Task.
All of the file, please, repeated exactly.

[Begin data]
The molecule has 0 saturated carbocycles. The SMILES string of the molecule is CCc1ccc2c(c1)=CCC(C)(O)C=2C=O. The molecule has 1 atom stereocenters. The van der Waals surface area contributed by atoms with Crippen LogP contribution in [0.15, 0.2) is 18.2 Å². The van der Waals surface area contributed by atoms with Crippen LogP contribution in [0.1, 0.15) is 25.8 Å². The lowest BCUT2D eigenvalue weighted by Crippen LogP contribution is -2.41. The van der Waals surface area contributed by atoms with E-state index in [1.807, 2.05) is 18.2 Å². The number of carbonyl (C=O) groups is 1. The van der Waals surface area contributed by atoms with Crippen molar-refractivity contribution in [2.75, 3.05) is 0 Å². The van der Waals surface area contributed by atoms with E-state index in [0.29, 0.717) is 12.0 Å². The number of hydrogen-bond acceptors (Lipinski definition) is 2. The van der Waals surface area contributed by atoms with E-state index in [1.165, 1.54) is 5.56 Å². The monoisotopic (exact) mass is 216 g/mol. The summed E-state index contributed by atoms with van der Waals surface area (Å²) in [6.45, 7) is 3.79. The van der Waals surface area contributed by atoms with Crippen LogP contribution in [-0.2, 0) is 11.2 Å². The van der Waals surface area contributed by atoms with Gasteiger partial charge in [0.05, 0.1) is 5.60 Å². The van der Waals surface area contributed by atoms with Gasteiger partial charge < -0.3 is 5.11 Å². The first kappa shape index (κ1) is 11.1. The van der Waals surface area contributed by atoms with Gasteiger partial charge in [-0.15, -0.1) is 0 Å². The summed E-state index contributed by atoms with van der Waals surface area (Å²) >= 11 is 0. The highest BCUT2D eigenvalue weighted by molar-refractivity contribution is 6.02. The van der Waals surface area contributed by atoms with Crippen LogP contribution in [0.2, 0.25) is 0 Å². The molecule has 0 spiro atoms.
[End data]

The molecule has 0 saturated carbocycles. The SMILES string of the molecule is CCc1ccc2c(c1)=CCC(C)(O)C=2C=O. The molecule has 1 atom stereocenters. The van der Waals surface area contributed by atoms with Crippen LogP contribution in [0.15, 0.2) is 18.2 Å². The van der Waals surface area contributed by atoms with Crippen LogP contribution in [0.1, 0.15) is 25.8 Å². The lowest BCUT2D eigenvalue weighted by Crippen LogP contribution is -2.41. The van der Waals surface area contributed by atoms with E-state index in [1.807, 2.05) is 18.2 Å². The number of carbonyl (C=O) groups is 1. The van der Waals surface area contributed by atoms with Crippen molar-refractivity contribution in [2.75, 3.05) is 0 Å². The van der Waals surface area contributed by atoms with E-state index in [0.29, 0.717) is 12.0 Å². The number of hydrogen-bond acceptors (Lipinski definition) is 2. The van der Waals surface area contributed by atoms with E-state index in [1.165, 1.54) is 5.56 Å². The monoisotopic (exact) mass is 216 g/mol. The summed E-state index contributed by atoms with van der Waals surface area (Å²) in [6.45, 7) is 3.79. The van der Waals surface area contributed by atoms with Crippen LogP contribution in [-0.2, 0) is 11.2 Å². The van der Waals surface area contributed by atoms with Gasteiger partial charge in [0.05, 0.1) is 5.60 Å². The van der Waals surface area contributed by atoms with Gasteiger partial charge < -0.3 is 5.11 Å². The first kappa shape index (κ1) is 11.1. The van der Waals surface area contributed by atoms with Gasteiger partial charge in [-0.15, -0.1) is 0 Å². The summed E-state index contributed by atoms with van der Waals surface area (Å²) >= 11 is 0. The highest BCUT2D eigenvalue weighted by molar-refractivity contribution is 6.02. The van der Waals surface area contributed by atoms with Crippen LogP contribution in [0.2, 0.25) is 0 Å². The molecule has 0 spiro atoms.